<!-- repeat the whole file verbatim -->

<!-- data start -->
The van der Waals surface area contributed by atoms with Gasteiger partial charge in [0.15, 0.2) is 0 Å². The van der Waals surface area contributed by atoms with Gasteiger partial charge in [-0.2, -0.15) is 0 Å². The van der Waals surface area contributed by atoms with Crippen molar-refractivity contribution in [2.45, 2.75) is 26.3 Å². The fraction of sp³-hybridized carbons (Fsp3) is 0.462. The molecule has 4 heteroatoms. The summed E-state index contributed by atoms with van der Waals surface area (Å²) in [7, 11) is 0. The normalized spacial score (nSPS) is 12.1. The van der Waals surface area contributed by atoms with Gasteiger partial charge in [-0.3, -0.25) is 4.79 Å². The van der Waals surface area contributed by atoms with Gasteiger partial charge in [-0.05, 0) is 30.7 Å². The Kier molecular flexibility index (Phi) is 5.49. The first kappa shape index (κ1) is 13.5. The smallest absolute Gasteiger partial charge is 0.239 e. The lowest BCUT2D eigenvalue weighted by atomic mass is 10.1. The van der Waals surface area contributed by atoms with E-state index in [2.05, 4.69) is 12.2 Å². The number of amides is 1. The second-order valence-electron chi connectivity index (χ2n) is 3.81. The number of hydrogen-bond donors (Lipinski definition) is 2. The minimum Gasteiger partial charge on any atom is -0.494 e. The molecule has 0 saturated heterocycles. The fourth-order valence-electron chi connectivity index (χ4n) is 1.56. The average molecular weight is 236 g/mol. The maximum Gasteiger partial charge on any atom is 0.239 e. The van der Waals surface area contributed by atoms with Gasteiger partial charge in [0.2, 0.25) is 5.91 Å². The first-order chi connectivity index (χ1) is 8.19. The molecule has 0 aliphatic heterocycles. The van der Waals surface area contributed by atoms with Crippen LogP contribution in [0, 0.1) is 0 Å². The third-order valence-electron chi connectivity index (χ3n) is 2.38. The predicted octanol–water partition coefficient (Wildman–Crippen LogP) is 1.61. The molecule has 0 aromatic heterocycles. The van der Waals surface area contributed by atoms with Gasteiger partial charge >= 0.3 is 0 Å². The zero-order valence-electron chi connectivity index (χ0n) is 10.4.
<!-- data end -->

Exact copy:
The van der Waals surface area contributed by atoms with Gasteiger partial charge in [0.15, 0.2) is 0 Å². The van der Waals surface area contributed by atoms with Gasteiger partial charge in [-0.2, -0.15) is 0 Å². The van der Waals surface area contributed by atoms with Crippen molar-refractivity contribution in [2.45, 2.75) is 26.3 Å². The fraction of sp³-hybridized carbons (Fsp3) is 0.462. The molecule has 4 heteroatoms. The summed E-state index contributed by atoms with van der Waals surface area (Å²) in [7, 11) is 0. The normalized spacial score (nSPS) is 12.1. The van der Waals surface area contributed by atoms with Gasteiger partial charge in [-0.3, -0.25) is 4.79 Å². The van der Waals surface area contributed by atoms with Gasteiger partial charge in [-0.05, 0) is 30.7 Å². The Kier molecular flexibility index (Phi) is 5.49. The first kappa shape index (κ1) is 13.5. The smallest absolute Gasteiger partial charge is 0.239 e. The lowest BCUT2D eigenvalue weighted by atomic mass is 10.1. The van der Waals surface area contributed by atoms with E-state index in [2.05, 4.69) is 12.2 Å². The number of amides is 1. The second-order valence-electron chi connectivity index (χ2n) is 3.81. The number of hydrogen-bond donors (Lipinski definition) is 2. The minimum Gasteiger partial charge on any atom is -0.494 e. The molecule has 0 saturated heterocycles. The fourth-order valence-electron chi connectivity index (χ4n) is 1.56. The average molecular weight is 236 g/mol. The maximum Gasteiger partial charge on any atom is 0.239 e. The van der Waals surface area contributed by atoms with Gasteiger partial charge in [0.2, 0.25) is 5.91 Å². The first-order chi connectivity index (χ1) is 8.19. The molecule has 0 aliphatic heterocycles. The van der Waals surface area contributed by atoms with Crippen LogP contribution in [0, 0.1) is 0 Å². The third-order valence-electron chi connectivity index (χ3n) is 2.38. The predicted octanol–water partition coefficient (Wildman–Crippen LogP) is 1.61. The molecule has 0 aromatic heterocycles. The van der Waals surface area contributed by atoms with Gasteiger partial charge >= 0.3 is 0 Å². The zero-order valence-electron chi connectivity index (χ0n) is 10.4.